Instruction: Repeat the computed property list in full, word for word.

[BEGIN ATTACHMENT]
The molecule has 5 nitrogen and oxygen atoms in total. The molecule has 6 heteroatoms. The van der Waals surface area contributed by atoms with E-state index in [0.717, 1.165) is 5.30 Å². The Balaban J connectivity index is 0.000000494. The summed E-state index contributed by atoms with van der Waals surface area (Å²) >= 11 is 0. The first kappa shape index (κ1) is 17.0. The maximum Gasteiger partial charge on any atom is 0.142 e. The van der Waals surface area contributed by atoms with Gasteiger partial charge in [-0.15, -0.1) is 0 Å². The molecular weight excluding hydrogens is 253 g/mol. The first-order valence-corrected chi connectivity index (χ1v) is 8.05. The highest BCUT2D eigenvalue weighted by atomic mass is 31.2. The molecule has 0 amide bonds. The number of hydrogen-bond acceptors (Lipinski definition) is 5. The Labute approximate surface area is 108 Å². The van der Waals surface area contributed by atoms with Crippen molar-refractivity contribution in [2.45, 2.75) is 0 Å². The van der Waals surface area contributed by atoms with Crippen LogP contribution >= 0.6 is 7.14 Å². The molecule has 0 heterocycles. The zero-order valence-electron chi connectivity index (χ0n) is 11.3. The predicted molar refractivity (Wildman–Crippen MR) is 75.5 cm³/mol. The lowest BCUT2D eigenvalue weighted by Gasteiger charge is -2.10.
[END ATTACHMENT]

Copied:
The molecule has 5 nitrogen and oxygen atoms in total. The molecule has 6 heteroatoms. The van der Waals surface area contributed by atoms with E-state index in [0.717, 1.165) is 5.30 Å². The Balaban J connectivity index is 0.000000494. The summed E-state index contributed by atoms with van der Waals surface area (Å²) >= 11 is 0. The first kappa shape index (κ1) is 17.0. The maximum Gasteiger partial charge on any atom is 0.142 e. The van der Waals surface area contributed by atoms with Gasteiger partial charge in [-0.15, -0.1) is 0 Å². The molecular weight excluding hydrogens is 253 g/mol. The first-order valence-corrected chi connectivity index (χ1v) is 8.05. The highest BCUT2D eigenvalue weighted by atomic mass is 31.2. The molecule has 0 amide bonds. The number of hydrogen-bond acceptors (Lipinski definition) is 5. The Labute approximate surface area is 108 Å². The van der Waals surface area contributed by atoms with Crippen molar-refractivity contribution in [2.45, 2.75) is 0 Å². The van der Waals surface area contributed by atoms with Crippen LogP contribution >= 0.6 is 7.14 Å². The molecule has 0 heterocycles. The zero-order valence-electron chi connectivity index (χ0n) is 11.3. The predicted molar refractivity (Wildman–Crippen MR) is 75.5 cm³/mol. The lowest BCUT2D eigenvalue weighted by Gasteiger charge is -2.10.